How to Pass Your Property When You're Married

When you make your will with Nolo’s Online Will, one of the key decisions you make will be how to leave your property. In this part of the interview, you specify who gets what after your death. If you want to leave everything to your spouse, this job will be exceedingly simple. It will take a bit more effort if you have more complex wishes in mind.

Inventorying Your Property: Optional

Before you continue, you may find it helpful to take an inventory of your property. You can make a simple list by hand or on your computer, or you can use our Property Worksheet to help jog your memory. You can type onto it and save it, or print it out and fill it in by hand.

We provide this worksheet as an aide -- to help you think through what property you own. It will not, and should not, be included with your final will document.

Leaving All Your Property to Your Spouse or Domestic Partner

If you choose to leave all the property you own to your spouse or registered domestic partner, you won't need to list each item separately when making your will. After your death, whatever you own will go to your spouse or partner.

This does not include, of course, property that passes outside your will -- for example, property in a living trust or owned in joint tenancy.

This option may suit you best if you have young children and trust your spouse or domestic partner to adequately provide for the children with the property you leave.

If you have children from a prior marriage, or your children are older and you want them to get some of your property directly, or you have specific items and cash that you want to go to particular children or to other people or organizations, one of the other options may be a better choice.

Leaving Most of Your Property to Your Spouse or Domestic Partner, Some to Others

If you want to leave the bulk of the property you own to your spouse or domestic partner, but have specific items that you want other people or organizations to get, choose this option.

Later in the interview, you will need to specifically list only the items you leave to other beneficiaries; everything else will pass to your spouse or partner.

Leaving Your Property Some Other Way

You may divide up your property and leave it to beneficiaries item by item, or leave a group of items to a certain beneficiary. Each gift you make this way is called a specific bequest.

First, you will name a beneficiary (or a group of beneficiaries) to take any property you own at death but have not specifically mentioned in a specific bequest. Then you can name as many specific gifts as you'd like.

This option offers flexibility, but be sure that you understand the rules governing what you own and the rights of your spouse or partner.

If you plan to leave less than half of your property to your spouse or registered domestic partner. The laws of your state may enable him or her to override your will and claim a substantial portion of what you own at your death.

Learn more about Property Ownership Rules for Spouses and Your Spouse’s Right to Inherit from You.

Naming an Organization as Beneficiary

You may want to leave property to a charity or a public or private organi­zation—for example, the American Red Cross, the Greenview Battered Women’s Shelter or the University of Illinois at Champaign-Urbana.

The organization you name need not be set up as a nonprofit, unless you wish your estate to qualify for a charitable estate tax deduction. It can be any organization you consider worthy of your bequest. The only limitation is that the organization must not be set up for some illicit or illegal purpose.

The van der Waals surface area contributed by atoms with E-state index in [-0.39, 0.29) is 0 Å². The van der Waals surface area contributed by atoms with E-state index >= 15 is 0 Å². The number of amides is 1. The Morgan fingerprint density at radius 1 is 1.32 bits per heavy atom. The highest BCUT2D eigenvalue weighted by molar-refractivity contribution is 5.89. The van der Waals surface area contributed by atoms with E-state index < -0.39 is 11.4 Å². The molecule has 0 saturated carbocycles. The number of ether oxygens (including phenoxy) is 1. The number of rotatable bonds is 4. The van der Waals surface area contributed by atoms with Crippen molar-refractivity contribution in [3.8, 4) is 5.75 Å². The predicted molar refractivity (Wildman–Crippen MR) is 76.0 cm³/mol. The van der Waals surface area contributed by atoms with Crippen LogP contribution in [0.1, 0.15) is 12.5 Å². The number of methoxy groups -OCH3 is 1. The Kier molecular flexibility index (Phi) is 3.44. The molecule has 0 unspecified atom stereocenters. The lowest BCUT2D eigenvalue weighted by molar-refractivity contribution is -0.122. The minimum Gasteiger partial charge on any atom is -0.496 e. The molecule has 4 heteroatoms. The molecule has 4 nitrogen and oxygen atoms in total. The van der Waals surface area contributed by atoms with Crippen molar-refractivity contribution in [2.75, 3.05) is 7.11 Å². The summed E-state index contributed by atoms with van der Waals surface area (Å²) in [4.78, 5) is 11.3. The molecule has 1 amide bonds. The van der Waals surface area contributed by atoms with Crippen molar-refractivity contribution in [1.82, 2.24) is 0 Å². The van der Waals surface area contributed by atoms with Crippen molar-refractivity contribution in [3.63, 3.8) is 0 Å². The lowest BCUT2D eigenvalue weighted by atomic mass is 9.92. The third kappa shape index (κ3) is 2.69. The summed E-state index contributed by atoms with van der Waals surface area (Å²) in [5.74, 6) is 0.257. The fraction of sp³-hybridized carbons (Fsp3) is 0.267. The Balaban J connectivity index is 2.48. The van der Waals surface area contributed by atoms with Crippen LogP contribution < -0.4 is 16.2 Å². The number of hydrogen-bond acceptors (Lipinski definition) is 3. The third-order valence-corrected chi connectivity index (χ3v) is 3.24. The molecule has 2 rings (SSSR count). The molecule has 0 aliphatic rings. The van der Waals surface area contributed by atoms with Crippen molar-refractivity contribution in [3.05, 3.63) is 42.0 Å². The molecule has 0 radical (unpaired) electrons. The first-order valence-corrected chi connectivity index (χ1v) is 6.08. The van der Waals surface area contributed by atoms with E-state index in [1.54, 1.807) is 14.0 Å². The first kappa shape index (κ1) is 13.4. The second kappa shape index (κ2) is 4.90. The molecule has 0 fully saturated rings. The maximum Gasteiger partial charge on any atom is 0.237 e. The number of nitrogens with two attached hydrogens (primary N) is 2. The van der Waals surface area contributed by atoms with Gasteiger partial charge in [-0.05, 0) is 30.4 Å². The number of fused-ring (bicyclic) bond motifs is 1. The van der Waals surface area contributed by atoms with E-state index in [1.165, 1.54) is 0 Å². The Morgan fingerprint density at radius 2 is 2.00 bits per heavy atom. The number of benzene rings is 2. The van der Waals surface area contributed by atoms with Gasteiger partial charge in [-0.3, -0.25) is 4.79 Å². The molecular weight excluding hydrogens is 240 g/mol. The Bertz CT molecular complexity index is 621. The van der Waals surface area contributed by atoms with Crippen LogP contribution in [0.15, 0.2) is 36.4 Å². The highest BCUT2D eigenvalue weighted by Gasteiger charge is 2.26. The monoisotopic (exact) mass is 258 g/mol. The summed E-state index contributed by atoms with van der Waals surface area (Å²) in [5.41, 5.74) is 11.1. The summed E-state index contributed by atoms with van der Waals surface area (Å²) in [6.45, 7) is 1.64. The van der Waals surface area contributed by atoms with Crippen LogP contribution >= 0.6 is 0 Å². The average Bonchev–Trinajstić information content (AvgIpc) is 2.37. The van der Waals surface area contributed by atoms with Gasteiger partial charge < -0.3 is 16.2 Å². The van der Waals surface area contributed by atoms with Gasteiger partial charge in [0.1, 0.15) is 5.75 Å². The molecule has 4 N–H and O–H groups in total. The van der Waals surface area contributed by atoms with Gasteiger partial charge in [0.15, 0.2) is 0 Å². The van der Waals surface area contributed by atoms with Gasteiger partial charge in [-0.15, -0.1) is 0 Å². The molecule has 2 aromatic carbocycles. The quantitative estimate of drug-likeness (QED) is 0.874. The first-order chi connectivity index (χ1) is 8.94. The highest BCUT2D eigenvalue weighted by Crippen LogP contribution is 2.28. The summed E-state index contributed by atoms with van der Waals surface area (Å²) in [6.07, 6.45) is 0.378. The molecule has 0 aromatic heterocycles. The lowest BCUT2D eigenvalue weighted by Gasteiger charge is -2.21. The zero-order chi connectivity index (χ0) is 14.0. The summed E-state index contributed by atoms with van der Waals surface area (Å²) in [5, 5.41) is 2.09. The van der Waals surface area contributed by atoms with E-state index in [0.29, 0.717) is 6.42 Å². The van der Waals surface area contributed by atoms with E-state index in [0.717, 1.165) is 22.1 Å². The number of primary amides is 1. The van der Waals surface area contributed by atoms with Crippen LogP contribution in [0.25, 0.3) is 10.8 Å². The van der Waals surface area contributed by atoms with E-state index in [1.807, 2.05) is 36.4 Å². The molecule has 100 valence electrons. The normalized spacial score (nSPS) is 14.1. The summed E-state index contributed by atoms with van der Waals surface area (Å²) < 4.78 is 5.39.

The organization you name will receive your gift with no strings attached. You cannot use your will to describe how the property should be used. If you want to do that—for example, if you want a gift to your alma mater to be used as a scholarship for a student who gets above a 3.5 grade point average—see an experienced estate planning attorney for advice.

When naming an organization, be sure to enter its complete name, which may be different from the truncated version by which it is commonly known. Several different organizations may use similar names—and you want to be sure your bequest goes to the one you have in mind. Someone at the organization will be more than happy to help you get it straight.

Naming a Trust as Beneficiary

You can name a trust as a beneficiary of your will. Some people do this to create a "pour-over" will that puts any property that would go through the will into a trust. Other will-makers may want to name a special needs trust as a beneficiary of their will to avoid the problems that might occur if a beneficiary with special needs receives a gift outright. Read more about Naming a Trust as Beneficiary of Your Will.

Not All Property Passes by Will

Some types of property will pass through your will, but not others. Types of property that commonly pass through a will include real estate such as a house or land, vehicles, bank accounts, and personal items such as household items, family heirlooms, art, jewelry or antiques. However, these types of property will only pass through your will if you have not made other arrangements for them.

Any property for which you have made other arrangements will not pass through your will. For example, these types of property will not pass through your will:

  • property in a trust (living trust, special needs trust)
  • property with a right of survivorship (joint tenancy, tenancy by the entirety, community property with the right of survivorship), and
  • property for which you have already named a beneficiary (TOD deeds or accounts, retirement benefits, life insurance).

To avoid confusion, do not use your will to name beneficiaries for property that will pass outside of your will.